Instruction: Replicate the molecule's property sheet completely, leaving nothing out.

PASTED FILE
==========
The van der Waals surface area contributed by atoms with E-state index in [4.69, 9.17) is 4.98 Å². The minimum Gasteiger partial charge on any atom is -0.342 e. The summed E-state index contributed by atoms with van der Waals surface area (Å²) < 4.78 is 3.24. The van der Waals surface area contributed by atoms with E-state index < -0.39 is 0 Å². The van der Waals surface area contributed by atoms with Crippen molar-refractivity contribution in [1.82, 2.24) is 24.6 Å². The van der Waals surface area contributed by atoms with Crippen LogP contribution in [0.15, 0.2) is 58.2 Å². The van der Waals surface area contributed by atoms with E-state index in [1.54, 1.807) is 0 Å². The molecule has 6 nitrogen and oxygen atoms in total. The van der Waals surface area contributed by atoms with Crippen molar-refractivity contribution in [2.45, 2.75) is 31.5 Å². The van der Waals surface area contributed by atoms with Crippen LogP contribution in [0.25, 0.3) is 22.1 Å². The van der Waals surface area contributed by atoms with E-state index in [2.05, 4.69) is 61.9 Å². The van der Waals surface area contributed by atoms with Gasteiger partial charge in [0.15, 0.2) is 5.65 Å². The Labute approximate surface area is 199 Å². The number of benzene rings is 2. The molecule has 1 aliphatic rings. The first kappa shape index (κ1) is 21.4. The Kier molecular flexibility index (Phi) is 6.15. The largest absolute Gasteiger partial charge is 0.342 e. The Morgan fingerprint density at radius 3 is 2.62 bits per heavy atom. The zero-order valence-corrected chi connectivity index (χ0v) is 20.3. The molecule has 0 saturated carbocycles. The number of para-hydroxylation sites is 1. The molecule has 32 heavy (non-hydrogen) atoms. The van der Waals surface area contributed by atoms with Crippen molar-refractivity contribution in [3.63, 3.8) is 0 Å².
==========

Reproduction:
The van der Waals surface area contributed by atoms with E-state index in [4.69, 9.17) is 4.98 Å². The minimum Gasteiger partial charge on any atom is -0.342 e. The summed E-state index contributed by atoms with van der Waals surface area (Å²) < 4.78 is 3.24. The van der Waals surface area contributed by atoms with E-state index < -0.39 is 0 Å². The van der Waals surface area contributed by atoms with Crippen molar-refractivity contribution in [1.82, 2.24) is 24.6 Å². The van der Waals surface area contributed by atoms with Crippen LogP contribution in [0.15, 0.2) is 58.2 Å². The van der Waals surface area contributed by atoms with E-state index in [1.54, 1.807) is 0 Å². The molecule has 6 nitrogen and oxygen atoms in total. The van der Waals surface area contributed by atoms with Crippen molar-refractivity contribution in [2.45, 2.75) is 31.5 Å². The van der Waals surface area contributed by atoms with Crippen LogP contribution in [0.25, 0.3) is 22.1 Å². The van der Waals surface area contributed by atoms with E-state index in [2.05, 4.69) is 61.9 Å². The van der Waals surface area contributed by atoms with Gasteiger partial charge in [0.15, 0.2) is 5.65 Å². The Labute approximate surface area is 199 Å². The number of benzene rings is 2. The molecule has 1 aliphatic rings. The first kappa shape index (κ1) is 21.4. The Kier molecular flexibility index (Phi) is 6.15. The largest absolute Gasteiger partial charge is 0.342 e. The Morgan fingerprint density at radius 3 is 2.62 bits per heavy atom. The zero-order valence-corrected chi connectivity index (χ0v) is 20.3. The molecule has 0 saturated carbocycles. The number of para-hydroxylation sites is 1. The molecule has 32 heavy (non-hydrogen) atoms. The van der Waals surface area contributed by atoms with Crippen molar-refractivity contribution in [3.63, 3.8) is 0 Å².